Our lives are full of worn-out customs.  Take voting on Tuesdays, for example.

Congress first endorsed this polling practice in 1845.  Back then, ballots were cast only in central locations.  Citizens needed time to travel to polling places.  Sunday worship meant that Monday wasn’t feasible; farmers’ market day eliminated Wednesday; and not wanting to interfere too much with the rest of the work week resulted in the selection of Tuesday.

In the 21st Century, none of that thinking holds true.  We vote near our homes or by mail; we certainly aren’t an agrarian-based economy; and state voting practices (despite political wrangling) offer choices beyond traditional Tuesdays.  Yet, national elections are still held on Tuesdays early in November and it appears to be stuck that way, even at the expense of broader citizen engagement.

NEPA practice follows this same trend, often at the expense of efficient consideration of major infrastructure development.  People are too vested in the CEQ regulations and other NEPA procedures, as if they could never be modernized or improved.

Without further ado, here are three candidates for the obsolete library shelves:

  • The Final EIS – agencies definitely should respond to comments on a Draft EIS.  But the notion of producing yet another volume is needlessly time-consuming and, even worse, diverts attention from items that may have been updated or changed since publication of the Draft.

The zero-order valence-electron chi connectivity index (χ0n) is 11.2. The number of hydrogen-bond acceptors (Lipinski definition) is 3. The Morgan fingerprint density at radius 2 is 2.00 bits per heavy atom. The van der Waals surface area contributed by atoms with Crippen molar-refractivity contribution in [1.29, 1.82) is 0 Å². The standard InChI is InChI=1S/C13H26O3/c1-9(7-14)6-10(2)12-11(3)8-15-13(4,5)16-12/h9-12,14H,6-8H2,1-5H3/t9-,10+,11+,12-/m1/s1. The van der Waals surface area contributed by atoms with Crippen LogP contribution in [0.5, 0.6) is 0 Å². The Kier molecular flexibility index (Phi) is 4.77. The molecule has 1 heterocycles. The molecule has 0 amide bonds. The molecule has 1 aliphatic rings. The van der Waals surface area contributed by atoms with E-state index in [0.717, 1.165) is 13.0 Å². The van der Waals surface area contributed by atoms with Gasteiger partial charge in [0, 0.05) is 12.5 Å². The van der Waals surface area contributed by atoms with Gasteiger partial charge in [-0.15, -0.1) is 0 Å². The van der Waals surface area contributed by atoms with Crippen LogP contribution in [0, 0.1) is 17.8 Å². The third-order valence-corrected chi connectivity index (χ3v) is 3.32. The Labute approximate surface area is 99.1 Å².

• Clean Air Act Section 309 – This provision compels EPA to “grade” every EIS.  How has that evolved?  The agency gives virtually every document the same grade (talk about a bell curve) and raises virtually the same issues.  In one region that won’t be identified, an EPA comment letter mistakenly forgot to change the name of the project at issue!  The letter was virtually identical to comments on an earlier EIS that, coincidentally, I had helped defend for a different client.  Freed of this unnecessary administrative task, EPA should simply comment on the project at hand, and not repeat general policy objectives.
  • The Six-Year Statute of Limitations – In the transportation sector, MAP-21 reduced the statute to 150 days.  That’s more than enough time to file a complaint.  For any project facing potential litigation, parties generally have commented and objected extensively during the NEPA process.  Flipping those objections into a complaint is easy.  The internet is full of sample APA complaints.  Project proponents deserve certainty and courts should review an administrative record before agency analysis gets stale.

None of these changes would diminish NEPA’s integrity.

While we’re at it, how about ditching Daylight Savings Time?